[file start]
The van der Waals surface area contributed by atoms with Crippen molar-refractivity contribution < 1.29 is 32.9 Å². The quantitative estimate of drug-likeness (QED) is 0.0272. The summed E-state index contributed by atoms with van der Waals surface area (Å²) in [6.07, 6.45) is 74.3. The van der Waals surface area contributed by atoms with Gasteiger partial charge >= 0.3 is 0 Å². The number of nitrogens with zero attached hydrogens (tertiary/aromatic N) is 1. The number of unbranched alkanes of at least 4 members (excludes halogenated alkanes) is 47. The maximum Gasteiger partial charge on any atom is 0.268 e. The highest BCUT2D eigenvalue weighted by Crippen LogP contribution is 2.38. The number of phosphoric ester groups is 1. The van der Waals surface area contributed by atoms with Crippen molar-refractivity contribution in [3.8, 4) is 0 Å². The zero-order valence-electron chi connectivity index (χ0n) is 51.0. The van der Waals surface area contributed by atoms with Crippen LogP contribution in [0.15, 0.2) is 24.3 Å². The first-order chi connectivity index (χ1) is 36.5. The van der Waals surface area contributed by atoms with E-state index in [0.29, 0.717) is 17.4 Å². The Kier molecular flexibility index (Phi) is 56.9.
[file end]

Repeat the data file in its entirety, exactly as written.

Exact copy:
The van der Waals surface area contributed by atoms with Crippen molar-refractivity contribution < 1.29 is 32.9 Å². The quantitative estimate of drug-likeness (QED) is 0.0272. The summed E-state index contributed by atoms with van der Waals surface area (Å²) in [6.07, 6.45) is 74.3. The van der Waals surface area contributed by atoms with Gasteiger partial charge >= 0.3 is 0 Å². The number of nitrogens with zero attached hydrogens (tertiary/aromatic N) is 1. The number of unbranched alkanes of at least 4 members (excludes halogenated alkanes) is 47. The maximum Gasteiger partial charge on any atom is 0.268 e. The highest BCUT2D eigenvalue weighted by Crippen LogP contribution is 2.38. The number of phosphoric ester groups is 1. The van der Waals surface area contributed by atoms with Crippen molar-refractivity contribution in [3.8, 4) is 0 Å². The zero-order valence-electron chi connectivity index (χ0n) is 51.0. The van der Waals surface area contributed by atoms with Crippen LogP contribution in [0.15, 0.2) is 24.3 Å². The first-order chi connectivity index (χ1) is 36.5. The van der Waals surface area contributed by atoms with E-state index in [0.29, 0.717) is 17.4 Å². The Kier molecular flexibility index (Phi) is 56.9.